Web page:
Note that the *no sliding* case has two subcases:

- The system has a
*tendency*to slide down and up, i.e., this is what would happen if there were no static friction. Thus, the static friction acts*up*the incline and the static friction acts*down*the incline . - The system has a
*tendency*to slide up and down, i.e., this is what would happen if there were no static friction. Thus, the static friction acts*down*the incline and the static friction acts*up*the incline .

Let's consider the first case, i.e., down and up. We get the equation for :

and

We get a similar equation for :

and

Add (2.1) and (2.3) and rearrange to get:

Plugging in (2.2) and (2.4) into (2.5), we get:

Plugging in (1.1) and (1.2) into this yields:

Cancel from all sides to get:

This is the necessary and sufficient condition for the system to have a *tendency* to slide down and up, but to not in fact slide.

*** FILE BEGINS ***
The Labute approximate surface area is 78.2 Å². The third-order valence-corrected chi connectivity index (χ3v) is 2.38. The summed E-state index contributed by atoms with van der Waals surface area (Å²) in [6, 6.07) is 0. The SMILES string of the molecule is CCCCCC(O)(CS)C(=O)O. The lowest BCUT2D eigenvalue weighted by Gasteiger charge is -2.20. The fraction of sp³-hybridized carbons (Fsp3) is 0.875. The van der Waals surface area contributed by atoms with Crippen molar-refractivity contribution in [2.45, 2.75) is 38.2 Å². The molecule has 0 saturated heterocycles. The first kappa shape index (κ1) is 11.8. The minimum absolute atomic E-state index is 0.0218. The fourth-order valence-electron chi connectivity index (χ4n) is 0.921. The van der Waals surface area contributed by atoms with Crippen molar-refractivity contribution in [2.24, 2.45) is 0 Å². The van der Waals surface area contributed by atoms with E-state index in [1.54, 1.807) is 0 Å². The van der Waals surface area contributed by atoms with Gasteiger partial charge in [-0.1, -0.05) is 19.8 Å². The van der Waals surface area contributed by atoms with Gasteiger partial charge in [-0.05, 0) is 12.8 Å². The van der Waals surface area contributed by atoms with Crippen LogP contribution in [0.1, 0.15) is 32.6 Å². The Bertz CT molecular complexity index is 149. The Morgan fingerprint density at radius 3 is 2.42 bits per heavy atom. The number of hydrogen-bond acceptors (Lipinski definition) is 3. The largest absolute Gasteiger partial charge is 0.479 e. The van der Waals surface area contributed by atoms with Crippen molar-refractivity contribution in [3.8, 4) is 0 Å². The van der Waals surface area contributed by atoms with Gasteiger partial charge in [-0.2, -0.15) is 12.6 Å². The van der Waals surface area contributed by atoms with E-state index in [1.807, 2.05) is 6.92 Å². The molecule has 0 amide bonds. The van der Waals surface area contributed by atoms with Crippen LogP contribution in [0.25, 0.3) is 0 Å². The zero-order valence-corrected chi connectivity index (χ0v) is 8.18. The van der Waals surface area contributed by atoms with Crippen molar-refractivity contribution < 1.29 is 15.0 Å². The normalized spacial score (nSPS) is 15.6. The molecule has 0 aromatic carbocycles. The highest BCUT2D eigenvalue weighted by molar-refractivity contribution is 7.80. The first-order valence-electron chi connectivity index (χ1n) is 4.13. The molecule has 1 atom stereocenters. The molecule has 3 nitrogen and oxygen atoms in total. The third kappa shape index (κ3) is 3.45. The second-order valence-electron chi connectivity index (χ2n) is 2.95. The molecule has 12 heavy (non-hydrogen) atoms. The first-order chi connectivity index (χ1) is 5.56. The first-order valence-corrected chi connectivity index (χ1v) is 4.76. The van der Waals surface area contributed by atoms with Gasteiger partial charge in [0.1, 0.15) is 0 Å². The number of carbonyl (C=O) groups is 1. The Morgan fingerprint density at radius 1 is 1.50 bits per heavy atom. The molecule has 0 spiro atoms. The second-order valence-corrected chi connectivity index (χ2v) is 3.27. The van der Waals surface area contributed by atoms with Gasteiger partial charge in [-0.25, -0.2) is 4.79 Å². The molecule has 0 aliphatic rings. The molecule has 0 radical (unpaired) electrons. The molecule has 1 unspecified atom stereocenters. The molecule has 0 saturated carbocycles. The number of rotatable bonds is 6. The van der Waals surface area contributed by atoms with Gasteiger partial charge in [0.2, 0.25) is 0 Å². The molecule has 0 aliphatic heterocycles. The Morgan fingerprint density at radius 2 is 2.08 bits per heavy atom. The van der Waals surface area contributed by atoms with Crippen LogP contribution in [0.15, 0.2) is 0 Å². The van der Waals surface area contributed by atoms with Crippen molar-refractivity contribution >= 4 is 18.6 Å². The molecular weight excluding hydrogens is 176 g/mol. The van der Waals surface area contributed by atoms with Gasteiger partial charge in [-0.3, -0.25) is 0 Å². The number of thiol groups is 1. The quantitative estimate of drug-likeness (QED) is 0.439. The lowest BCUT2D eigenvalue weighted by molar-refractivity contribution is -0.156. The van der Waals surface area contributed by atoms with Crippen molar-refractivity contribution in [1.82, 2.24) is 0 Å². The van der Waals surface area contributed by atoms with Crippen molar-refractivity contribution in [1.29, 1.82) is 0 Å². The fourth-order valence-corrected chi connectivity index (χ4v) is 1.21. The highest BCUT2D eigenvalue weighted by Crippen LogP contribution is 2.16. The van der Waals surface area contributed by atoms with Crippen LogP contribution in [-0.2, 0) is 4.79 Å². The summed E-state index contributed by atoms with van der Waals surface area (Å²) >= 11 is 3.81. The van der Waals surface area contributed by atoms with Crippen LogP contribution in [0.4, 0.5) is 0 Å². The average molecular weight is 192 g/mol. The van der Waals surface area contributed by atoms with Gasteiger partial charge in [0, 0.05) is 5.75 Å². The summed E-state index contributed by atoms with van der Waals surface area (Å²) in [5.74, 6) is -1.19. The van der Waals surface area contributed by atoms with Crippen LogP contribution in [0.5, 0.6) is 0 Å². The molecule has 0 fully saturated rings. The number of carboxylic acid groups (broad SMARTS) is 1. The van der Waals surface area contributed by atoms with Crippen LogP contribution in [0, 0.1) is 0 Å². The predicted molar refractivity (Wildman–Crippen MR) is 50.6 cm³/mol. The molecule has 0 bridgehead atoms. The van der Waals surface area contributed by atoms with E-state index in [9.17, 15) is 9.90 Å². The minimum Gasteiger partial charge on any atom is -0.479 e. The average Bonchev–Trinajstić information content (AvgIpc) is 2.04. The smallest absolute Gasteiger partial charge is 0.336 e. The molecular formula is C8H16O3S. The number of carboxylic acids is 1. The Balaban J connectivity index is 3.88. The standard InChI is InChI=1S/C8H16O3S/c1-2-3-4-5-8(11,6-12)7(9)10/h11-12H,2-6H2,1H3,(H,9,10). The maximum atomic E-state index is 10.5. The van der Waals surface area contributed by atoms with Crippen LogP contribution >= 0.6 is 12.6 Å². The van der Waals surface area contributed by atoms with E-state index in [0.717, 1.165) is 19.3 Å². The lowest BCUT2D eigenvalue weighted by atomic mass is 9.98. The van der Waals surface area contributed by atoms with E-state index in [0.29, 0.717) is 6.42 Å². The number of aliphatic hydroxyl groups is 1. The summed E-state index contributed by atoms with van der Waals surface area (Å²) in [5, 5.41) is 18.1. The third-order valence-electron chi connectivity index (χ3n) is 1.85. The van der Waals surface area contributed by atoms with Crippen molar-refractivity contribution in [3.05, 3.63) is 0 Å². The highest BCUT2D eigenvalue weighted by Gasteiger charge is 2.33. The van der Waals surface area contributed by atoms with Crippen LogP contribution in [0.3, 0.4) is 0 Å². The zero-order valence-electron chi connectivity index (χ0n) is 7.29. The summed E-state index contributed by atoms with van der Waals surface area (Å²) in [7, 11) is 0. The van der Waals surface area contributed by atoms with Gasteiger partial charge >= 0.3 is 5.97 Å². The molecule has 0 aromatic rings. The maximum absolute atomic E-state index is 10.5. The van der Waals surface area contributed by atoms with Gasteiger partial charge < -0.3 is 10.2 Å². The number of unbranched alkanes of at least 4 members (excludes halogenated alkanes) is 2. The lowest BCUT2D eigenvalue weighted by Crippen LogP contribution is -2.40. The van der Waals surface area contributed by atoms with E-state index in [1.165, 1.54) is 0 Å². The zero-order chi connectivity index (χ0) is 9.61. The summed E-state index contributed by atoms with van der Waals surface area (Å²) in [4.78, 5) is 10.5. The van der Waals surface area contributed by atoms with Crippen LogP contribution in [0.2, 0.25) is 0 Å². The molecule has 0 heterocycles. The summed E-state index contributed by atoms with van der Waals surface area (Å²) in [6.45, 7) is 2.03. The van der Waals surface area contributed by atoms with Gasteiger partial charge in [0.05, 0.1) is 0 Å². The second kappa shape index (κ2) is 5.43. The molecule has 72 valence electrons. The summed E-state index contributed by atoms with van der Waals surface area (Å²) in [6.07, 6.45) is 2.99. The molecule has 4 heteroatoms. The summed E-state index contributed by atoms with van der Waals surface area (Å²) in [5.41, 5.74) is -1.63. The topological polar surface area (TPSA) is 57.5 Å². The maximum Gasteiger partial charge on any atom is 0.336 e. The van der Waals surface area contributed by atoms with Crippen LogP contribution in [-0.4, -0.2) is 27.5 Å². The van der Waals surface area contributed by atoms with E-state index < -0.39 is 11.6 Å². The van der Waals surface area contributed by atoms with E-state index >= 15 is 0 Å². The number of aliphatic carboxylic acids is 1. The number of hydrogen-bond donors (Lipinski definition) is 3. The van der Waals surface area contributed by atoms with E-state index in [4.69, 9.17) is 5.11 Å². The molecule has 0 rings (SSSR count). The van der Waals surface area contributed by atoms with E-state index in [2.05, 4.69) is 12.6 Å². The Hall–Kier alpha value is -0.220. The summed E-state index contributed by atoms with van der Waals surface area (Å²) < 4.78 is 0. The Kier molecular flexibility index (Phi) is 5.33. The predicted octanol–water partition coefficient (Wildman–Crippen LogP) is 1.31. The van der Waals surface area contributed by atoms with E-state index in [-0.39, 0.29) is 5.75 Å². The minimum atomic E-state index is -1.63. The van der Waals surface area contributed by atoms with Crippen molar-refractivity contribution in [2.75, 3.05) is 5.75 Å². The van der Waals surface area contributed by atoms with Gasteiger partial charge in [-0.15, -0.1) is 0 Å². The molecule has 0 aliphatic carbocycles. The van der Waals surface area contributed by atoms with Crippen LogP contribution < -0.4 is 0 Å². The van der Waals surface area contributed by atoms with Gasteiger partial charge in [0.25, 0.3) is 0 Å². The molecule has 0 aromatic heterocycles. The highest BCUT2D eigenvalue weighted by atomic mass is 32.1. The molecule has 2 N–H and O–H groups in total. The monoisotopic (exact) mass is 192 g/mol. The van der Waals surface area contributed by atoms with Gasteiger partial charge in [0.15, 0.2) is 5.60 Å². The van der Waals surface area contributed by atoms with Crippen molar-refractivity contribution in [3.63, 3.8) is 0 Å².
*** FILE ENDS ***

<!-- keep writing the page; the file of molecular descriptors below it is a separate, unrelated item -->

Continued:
Simialrly, in the other not sliding case (i.e., the system has a tendency to slide down, up), we get the following necessary and sufficient condition:

Overall, for the no sliding case, we get the necessary and sufficient condition:

Note the following: in all these cases, it is *not* possible, using these equations, to determine the values of , and individually.

### Components along the respective inclined planes assuming sliding

We consider two cases:

- is sliding (and accelerating) down and is sliding (and accelerating) up, so the force of kinetic friction acts
*up*along and the force of kinetic friction acts*down*along . - is sliding (and accelerating) up and is sliding (and accelerating) down, so the force of kinetic friction acts
*down*along and the force of kinetic friction acts*up*along .

We first consider the down, up case. Let denote the magnitude of acceleration for . is also equal to the magnitude of acceleration for . We get:

with

and

with

Add (3.1) and (3.3), plug in (3.2),(1.1) and (3.4),(1.2) to get:

Rearranging, we get:

Since by our sign convention, this case is valid if:

and in particular:

The other case ( down, up) occurs if the inequality sign is reversed, and we get, in that case, that: